Nov 4, 2007

A Very Interesting Life

You're looking into the face of the ribbon eel. This subset of the moray eel clan leads a very interesting life. For one, they are known to be the most sociable and peaceful of the morays (not that that's saying much...). But get this: they start out blue and male. But as they mature, they become yellow and female.

I know there is some witty parallel I can make between this eel and humankind, but it escapes me. Maybe one of you can help.

Thanks for the links, Peer.

Photo source: Tulamben Wreck Divers

Photo source: dkimages


Nebulous Grey said...

Maybe it's because I'm in a ridiculously boring class right now, but I'm finding this insanely interesting. Like, google-it-and-spend-the-rest-of-class-reading-up-on-it interesting.

So cool.

Arachnophile said...

LOL, Neb: My grades took a beating in my last year of grad-school because we got wireless in all the lecture rooms… It was exactly the same situation. ;)

Okay so the face ornamentation is a bit much but those colours are AMAZING, whatever sex they are. I can’t help it, it makes me think of a dragon.

There are a few fish species that can do sex-change thing. Producing eggs is soooo much more work, it pays to have some mass and experience behind ya! Personally, I take it as another sign of the superiority of my gender. ;p Kidding!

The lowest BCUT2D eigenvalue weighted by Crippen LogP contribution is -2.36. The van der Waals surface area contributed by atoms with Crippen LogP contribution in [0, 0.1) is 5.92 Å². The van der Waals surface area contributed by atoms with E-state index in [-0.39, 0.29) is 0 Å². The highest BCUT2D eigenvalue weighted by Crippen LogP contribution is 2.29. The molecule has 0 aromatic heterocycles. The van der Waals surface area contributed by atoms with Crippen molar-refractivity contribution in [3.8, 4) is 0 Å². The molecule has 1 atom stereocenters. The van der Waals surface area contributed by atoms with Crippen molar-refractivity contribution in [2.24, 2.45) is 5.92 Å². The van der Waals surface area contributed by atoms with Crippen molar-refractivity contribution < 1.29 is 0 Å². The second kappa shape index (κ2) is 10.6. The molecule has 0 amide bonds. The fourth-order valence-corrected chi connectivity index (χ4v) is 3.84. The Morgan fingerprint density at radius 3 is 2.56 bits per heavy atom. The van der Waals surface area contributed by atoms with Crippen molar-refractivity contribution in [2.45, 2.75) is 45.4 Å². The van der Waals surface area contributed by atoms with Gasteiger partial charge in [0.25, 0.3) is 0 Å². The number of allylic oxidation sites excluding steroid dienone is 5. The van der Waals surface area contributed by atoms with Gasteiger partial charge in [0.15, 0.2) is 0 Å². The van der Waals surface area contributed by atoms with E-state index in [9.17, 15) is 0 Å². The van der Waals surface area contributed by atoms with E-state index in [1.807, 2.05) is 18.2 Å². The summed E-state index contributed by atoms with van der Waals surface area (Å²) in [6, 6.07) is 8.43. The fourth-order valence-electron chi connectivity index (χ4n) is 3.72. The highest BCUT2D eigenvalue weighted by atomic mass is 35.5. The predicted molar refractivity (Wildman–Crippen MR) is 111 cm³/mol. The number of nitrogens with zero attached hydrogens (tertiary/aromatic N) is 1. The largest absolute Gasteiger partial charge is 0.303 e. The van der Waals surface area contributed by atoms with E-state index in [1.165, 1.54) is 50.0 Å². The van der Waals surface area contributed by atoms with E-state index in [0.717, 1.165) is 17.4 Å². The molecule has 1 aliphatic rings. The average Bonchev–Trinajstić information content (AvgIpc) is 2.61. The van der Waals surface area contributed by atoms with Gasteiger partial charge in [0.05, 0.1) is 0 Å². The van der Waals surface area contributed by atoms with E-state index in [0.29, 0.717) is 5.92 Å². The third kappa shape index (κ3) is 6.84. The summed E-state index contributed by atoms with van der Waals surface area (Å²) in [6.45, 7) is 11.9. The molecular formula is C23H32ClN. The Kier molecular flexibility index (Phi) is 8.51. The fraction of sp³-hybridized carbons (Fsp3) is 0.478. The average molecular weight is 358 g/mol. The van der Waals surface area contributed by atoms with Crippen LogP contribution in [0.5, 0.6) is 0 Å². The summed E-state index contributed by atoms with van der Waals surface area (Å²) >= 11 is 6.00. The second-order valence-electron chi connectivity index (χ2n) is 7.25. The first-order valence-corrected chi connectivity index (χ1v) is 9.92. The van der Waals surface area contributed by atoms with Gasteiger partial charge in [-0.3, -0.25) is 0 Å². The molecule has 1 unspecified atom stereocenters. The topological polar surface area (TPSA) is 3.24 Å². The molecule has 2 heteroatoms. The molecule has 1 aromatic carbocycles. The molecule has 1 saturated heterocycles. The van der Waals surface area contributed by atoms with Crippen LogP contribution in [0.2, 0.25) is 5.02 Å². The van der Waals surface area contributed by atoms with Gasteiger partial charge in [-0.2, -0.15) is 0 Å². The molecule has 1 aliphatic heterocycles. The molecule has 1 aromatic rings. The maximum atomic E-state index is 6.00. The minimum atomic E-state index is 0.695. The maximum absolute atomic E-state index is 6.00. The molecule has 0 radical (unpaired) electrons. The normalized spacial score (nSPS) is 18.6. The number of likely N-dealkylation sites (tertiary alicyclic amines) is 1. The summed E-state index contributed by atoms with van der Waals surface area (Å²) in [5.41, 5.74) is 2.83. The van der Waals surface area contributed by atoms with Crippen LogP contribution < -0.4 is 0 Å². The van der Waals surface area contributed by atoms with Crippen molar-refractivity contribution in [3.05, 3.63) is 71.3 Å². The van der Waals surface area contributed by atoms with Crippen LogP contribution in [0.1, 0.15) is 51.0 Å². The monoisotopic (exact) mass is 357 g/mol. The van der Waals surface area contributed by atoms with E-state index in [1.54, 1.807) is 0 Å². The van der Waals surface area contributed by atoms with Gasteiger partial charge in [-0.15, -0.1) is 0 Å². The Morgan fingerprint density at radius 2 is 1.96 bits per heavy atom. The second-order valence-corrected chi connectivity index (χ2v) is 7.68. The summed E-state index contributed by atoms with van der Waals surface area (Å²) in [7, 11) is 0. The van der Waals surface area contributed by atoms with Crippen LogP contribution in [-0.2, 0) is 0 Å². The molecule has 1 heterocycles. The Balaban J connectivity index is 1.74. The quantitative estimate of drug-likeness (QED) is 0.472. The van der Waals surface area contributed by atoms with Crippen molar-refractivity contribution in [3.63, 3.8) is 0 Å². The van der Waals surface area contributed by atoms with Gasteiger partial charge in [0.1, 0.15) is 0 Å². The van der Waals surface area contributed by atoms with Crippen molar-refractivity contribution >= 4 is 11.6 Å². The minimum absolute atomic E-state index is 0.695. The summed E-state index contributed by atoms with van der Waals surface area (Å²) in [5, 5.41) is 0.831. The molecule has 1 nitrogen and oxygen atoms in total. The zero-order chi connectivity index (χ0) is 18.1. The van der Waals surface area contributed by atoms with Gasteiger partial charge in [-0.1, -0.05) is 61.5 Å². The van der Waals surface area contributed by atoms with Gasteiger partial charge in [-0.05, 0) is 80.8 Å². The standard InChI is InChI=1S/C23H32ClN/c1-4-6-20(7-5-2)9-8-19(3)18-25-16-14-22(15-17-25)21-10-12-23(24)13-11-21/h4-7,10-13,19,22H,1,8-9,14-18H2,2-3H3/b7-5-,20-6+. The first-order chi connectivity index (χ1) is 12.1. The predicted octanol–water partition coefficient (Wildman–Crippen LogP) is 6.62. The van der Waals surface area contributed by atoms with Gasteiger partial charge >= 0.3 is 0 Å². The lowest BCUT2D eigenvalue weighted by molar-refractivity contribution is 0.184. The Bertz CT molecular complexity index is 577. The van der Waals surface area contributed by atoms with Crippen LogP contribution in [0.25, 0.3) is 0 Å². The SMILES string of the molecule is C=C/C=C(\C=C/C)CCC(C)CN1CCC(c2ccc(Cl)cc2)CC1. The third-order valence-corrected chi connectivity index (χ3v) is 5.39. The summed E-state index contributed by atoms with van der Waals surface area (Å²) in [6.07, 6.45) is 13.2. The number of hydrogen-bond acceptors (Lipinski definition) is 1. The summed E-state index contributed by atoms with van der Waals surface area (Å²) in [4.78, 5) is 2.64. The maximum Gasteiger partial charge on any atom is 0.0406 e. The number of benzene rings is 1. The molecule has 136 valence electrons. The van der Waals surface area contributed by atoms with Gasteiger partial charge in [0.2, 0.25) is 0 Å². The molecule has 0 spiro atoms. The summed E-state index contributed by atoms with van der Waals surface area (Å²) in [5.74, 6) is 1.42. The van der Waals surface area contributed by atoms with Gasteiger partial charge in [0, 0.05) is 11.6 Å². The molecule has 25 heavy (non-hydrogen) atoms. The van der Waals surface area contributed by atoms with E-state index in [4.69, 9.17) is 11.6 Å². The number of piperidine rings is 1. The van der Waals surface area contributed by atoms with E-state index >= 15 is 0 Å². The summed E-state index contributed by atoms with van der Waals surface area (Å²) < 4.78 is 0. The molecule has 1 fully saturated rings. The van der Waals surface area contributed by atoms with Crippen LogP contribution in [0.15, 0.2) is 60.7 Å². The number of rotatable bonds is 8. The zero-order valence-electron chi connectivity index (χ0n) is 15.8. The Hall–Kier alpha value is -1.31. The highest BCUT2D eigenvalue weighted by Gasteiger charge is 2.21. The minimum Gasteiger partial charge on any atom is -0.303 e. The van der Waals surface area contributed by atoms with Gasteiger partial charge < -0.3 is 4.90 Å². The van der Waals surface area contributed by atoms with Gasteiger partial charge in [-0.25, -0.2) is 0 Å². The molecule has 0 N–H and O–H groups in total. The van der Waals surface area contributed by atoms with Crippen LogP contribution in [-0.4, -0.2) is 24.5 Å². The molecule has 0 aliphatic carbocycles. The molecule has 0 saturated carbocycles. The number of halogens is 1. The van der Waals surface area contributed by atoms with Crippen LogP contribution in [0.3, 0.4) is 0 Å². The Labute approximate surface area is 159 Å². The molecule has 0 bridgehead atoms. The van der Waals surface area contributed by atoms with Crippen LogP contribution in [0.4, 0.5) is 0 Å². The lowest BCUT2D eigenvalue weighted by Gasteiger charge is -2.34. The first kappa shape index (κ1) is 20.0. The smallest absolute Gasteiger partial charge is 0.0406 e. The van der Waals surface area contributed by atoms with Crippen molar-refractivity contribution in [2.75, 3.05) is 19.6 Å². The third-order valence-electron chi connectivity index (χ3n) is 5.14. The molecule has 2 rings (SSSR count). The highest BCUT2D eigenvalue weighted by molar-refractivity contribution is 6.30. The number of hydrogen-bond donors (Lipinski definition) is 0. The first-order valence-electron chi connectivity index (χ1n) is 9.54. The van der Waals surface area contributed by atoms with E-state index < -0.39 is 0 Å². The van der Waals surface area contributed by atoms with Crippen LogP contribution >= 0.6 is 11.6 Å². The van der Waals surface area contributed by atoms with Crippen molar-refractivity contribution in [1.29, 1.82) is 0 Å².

Jack Ruttan said...

"When the fish eats your eye
and you think you might die ...
That's a moray! "

I wonder what the cool facial suckers are used for?

Anonymous said...

Ah, the ribbon eel. I've always found them cute in a zany way.
The "facial suckers" are the eel's nostrils, if you mean the two huge tubercles on its snout. There are four smaller projections on its face (one between the nostril and three on the chin). If I had to guess their function, I'd say they're sensitive to touch (like whiskers). Alternatively (though less likely), they might be indicators of water current (like the fish's lateral line) or detect electrical activity indicating that an organism is moving nearby.

Anonymous said...

They are also notoriously impossible to keep in an aquarium.

I have never known anyone who was not a professional who successfully kept one. I'm sure it happens, but they are famous for it.